NCPD Article

Naloxone Training: An Opportunity for Oncology Nurses to Save Lives

Gretchen A. McNally

Maureen L. Saphire

opioids, naloxone, pain management, opioid misuse
CJON 2022, 26(6), 668-672. DOI: 10.1188/22.CJON.668-672

Opioids are commonly prescribed for pain management in oncology; however, there is a growing concern for nonmedical opioid use in patients with cancer. The oncology practice can implement harm-reducing strategies such as providing naloxone and overdose response training. A hospitalwide survey of interprofessional oncology providers evaluating experiences and knowledge related to opioid use disorders was distributed via email. This article focuses on survey responses about naloxone administration from nurses, including advanced practice providers (APPs). Many oncology nurses and APPs report that they would feel comfortable administering naloxone in the community with training, and the majority were interested in attending a training course. These results represent an opportunity for oncology nurses and APPs to positively affect the opioid epidemic, not only for patients with cancer but also for families and communities.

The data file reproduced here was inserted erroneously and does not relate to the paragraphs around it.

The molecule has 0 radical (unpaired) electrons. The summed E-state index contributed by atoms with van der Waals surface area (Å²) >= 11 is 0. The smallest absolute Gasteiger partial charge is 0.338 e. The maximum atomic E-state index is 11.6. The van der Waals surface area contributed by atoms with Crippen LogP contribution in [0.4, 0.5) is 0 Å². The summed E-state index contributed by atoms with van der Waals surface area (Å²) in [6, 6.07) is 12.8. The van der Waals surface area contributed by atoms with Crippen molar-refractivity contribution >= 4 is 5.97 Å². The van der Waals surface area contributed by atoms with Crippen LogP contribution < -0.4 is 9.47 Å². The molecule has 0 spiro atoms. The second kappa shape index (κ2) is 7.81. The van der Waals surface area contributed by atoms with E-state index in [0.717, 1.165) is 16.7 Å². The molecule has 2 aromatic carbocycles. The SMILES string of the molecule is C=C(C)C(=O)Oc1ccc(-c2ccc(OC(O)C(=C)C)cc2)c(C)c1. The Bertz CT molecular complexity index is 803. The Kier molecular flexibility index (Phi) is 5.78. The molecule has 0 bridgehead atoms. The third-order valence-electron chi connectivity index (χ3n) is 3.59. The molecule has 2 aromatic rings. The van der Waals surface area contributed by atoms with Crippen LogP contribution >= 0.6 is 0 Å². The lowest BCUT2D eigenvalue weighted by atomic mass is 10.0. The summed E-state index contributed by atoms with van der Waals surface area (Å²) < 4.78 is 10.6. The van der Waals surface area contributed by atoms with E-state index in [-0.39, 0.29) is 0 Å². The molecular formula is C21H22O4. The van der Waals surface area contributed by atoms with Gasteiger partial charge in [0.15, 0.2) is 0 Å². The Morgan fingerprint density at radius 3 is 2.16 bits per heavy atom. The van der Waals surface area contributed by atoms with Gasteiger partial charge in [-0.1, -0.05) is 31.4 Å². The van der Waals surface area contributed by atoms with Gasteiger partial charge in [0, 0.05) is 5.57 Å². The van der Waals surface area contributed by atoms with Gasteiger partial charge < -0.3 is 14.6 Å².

At a Glance

  • People using opioids for cancer-related pain are at risk for nonmedical opioid use and overdose.
  • Oncology nurses and APPs indicate high interest in further training on naloxone administration in the community.
  • Access to naloxone and training to respond to an opioid overdose in the community is an opportunity to save lives.
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